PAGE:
How bright are the stars?

Every star is giving out vast amounts of light, and also radio waves and heat and lots of other forms of energy. Today’s professional astronomers have huge telescopes and other instruments which allow them to measure all of these, however far away the star is from the Earth.

But the only thing that mattered to the ancient astronomers, and today the only thing which matters to most people just looking at the Night Sky, and to Sam and his friends, is what today’s astronomers call their apparent visual magnitude, how bright they appear to be to people just looking at the sky without a telescope.

In the same way that football teams are put into Leagues and Divisions, stars are put into magnitudes: a magnitude 1 star is brighter than a magnitude 2 star, and so on. Without a telescope, on a clear moonless night most people can see stars down to magnitude 6. Most ancient astronomers had realised that there were probably many more stars that were not bright enough for them to see. With his telescope Sam can see many more stars.

Today’s astronomers also rank stars within each magnitude, for example magnitude 3.7 - but they are actually using what mathematicians call a logarithmic scale. Sam does not understand logarithms, as he has not yet started learning about them at school, he just accepts that a magnitude 5.7 star is brighter than a magnitude 6.3 star, how much brighter does not worry him. But a logarithmic scale means we can have stars and planets with magnitudes of zero, or even negative magnitudes. Sam can cope with this, he just remembers that on a number line -2 is smaller than -1 and the lower the magnitude the brighter the star.

The brightest star in the sky is Sirius, with a magnitude of -1.46. Logarithmetic scales are discussed on another Page FTPO.

Some stars are variable, that is, they become brighter and dimmer in a regular cycle. This is often because if you look at them through a telescope they are actually a double star, a brighter star and a dimmer star circling round each other, so sometimes you see one and sometimes the other. Other stars have changed their magnitude since the earliest astronomers were looking at them. One of the most beautiful objects in the Night Sky is the Pleiades (pronounced PLY adees), not a star or a constellation but a star cluster. The Greeks named it after the seven daughters of Atlas and Pleione, hence its common name The Seven Sisters.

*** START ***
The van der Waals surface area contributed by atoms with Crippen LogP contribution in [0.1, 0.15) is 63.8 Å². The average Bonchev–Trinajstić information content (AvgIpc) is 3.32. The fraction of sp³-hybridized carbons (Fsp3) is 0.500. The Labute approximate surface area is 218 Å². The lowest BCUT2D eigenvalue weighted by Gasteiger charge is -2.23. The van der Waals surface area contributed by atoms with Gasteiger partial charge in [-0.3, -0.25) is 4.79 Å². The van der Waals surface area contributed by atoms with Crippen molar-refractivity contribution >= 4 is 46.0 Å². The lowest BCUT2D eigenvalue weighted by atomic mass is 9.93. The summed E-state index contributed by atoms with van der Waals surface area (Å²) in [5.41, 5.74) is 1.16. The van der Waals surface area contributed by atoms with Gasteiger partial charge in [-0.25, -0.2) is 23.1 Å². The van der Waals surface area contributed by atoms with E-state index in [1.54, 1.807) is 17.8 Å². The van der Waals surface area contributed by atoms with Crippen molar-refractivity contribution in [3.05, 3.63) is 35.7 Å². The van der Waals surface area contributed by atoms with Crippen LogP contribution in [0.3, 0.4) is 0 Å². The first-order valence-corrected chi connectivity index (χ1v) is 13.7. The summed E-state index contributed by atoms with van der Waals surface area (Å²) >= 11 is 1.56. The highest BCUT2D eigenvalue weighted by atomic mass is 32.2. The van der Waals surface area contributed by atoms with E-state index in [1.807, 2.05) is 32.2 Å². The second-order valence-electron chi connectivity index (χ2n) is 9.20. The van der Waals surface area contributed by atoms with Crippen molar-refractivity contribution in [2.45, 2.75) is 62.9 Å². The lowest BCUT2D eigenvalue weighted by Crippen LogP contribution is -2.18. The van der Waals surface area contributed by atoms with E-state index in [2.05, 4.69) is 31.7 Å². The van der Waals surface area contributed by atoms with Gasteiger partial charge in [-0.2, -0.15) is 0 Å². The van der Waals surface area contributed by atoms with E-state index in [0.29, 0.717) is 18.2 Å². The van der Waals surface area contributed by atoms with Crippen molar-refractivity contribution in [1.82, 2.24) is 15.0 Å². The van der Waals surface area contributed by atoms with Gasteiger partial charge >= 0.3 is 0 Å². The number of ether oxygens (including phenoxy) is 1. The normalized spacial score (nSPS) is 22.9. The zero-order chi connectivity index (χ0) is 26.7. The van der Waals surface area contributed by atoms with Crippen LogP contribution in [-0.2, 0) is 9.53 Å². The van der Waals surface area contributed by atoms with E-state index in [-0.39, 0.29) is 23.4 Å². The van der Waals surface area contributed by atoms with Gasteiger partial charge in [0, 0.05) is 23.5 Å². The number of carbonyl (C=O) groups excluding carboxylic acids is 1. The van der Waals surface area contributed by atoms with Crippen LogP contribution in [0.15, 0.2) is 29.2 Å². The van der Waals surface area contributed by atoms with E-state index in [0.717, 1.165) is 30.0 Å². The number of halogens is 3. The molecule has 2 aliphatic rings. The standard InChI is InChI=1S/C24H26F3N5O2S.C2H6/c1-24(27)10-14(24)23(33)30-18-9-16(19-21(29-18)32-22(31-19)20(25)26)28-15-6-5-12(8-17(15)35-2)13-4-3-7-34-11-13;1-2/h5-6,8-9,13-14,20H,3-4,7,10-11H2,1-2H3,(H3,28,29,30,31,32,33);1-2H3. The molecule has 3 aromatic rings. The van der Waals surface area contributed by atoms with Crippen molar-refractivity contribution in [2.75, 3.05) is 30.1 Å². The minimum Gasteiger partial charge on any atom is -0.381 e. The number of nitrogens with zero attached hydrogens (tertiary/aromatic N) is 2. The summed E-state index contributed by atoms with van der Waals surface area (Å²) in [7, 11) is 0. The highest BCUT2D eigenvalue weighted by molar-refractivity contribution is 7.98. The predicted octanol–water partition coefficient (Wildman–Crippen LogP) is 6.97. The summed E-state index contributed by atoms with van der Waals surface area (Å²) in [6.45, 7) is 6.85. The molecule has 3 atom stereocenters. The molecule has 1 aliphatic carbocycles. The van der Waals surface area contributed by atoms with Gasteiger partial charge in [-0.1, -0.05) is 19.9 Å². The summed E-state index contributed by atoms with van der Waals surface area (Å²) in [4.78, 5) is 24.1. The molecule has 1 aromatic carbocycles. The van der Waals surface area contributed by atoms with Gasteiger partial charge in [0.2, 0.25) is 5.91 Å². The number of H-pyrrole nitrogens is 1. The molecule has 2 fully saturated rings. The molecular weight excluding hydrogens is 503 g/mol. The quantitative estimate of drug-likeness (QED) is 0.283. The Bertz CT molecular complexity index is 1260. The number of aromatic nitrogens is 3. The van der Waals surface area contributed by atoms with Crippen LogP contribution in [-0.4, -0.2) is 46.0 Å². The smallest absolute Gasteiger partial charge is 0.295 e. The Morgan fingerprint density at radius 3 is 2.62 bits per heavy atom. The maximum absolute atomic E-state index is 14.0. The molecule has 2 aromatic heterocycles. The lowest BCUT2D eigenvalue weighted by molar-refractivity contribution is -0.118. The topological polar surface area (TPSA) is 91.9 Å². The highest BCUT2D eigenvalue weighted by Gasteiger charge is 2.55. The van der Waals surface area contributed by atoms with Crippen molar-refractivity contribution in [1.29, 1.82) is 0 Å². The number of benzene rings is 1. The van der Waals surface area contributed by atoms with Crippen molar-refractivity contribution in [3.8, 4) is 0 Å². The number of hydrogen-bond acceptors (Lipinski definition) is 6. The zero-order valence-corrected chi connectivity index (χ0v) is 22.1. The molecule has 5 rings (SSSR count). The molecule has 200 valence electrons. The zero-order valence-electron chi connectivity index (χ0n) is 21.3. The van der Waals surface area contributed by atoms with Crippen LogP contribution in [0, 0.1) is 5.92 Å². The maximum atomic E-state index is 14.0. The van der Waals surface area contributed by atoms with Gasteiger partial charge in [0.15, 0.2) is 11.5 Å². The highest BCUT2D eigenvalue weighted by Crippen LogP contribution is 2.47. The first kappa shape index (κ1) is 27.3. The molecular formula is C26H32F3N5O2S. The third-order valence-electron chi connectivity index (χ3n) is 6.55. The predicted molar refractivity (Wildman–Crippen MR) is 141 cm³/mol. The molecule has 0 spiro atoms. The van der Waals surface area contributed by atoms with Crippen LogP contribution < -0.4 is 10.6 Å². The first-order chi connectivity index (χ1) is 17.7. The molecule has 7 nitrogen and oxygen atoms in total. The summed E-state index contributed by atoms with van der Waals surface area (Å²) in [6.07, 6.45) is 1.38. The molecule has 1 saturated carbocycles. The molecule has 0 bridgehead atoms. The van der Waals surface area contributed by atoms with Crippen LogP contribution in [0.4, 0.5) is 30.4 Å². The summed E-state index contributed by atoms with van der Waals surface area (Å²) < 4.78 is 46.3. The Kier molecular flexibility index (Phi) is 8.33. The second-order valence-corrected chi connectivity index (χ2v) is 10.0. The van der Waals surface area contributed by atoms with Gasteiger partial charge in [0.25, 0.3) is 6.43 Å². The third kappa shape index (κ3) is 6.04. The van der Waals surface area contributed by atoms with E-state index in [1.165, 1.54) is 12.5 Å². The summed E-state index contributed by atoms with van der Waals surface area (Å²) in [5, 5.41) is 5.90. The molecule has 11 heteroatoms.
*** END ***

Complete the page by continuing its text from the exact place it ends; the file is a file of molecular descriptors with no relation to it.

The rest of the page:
The best way of finding it in the sky is to use Orion to point the way.

Two thousand years ago most people could see seven but today most people can only see six. With a telescope you can see lots more.

The planets are not always the same distance from the Earth so they change their magnitude. Venus at its brightest has a magnitude of -4.4, bright enough to cast a shadow, and is the brightest object in the sky, after the Sun and Moon of course.

Sam once looked up the magnitudes of the Sun and Moon in one of the books his Granddad had given him, and wished he hadn’t, the logarithmic figures were quite meaningless to him. But you do not need a book to tell you that the Sun is much brighter than the Moon, and that the Moon is much brighter than anything else in the sky.

Novae and Supernovae

Sam has never seen a Nova or Supernova and probably never will, but he is still interested in them.

Stars are formed inside galaxies and cannot exist outside them. There are millions of galaxies in the Universe and millions of stars in each galaxy, but from the surface of the Earth without a telescope we can only see about five thousand of the stars in our galaxy. This is explained more fully on the Page on The Milky Way.

Stars have their own life cycles, a beginning a middle and an ending. During its lifetime a star turns the chemical elements in it into different elements, at the end of its life these elements are released and will eventually form new stars.

During these lifecycle changes a star may start to give out more light. What this means is that sometimes a star not normally bright enough to be seen without a telescope becomes a naked eye star. So one night you see a star which was not there before - a New Star, or Nova, from the Latin for new.

Until the first use of the telescope to look at the sky, in about 1609 CE, Novae were very exciting and very very rare. With today’s telescopes astronomers have realised that these changes in brightness are actually very common and have all sorts of causes, so they use the term supernova for only the really spectacular self-destruct of a star at the very end of its life, leaving a dreadful mess behind.

The Ancient Astronomers, particularly the Chinese, kept stunningly accurate records of what they saw in the sky. Since these records began there have only been seven Novae visible from the surface of the Earth without a telescope, and when today's astronomers use their telescopes to look at the sky in the places where these were observed, in every case they see the remains of a supernova.

The earliest Nova (that is, a supernova visible from the Earth without a telescope) for which records still exist was in 185 CE, and Kepler observed one in 1604 CE with an estimated magnitude of -2.5. The brightest Nova ever was visible even during the day for eight months in 1006 CE, with an estimated magnitude of -7.5.

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© Barry Gray October 2003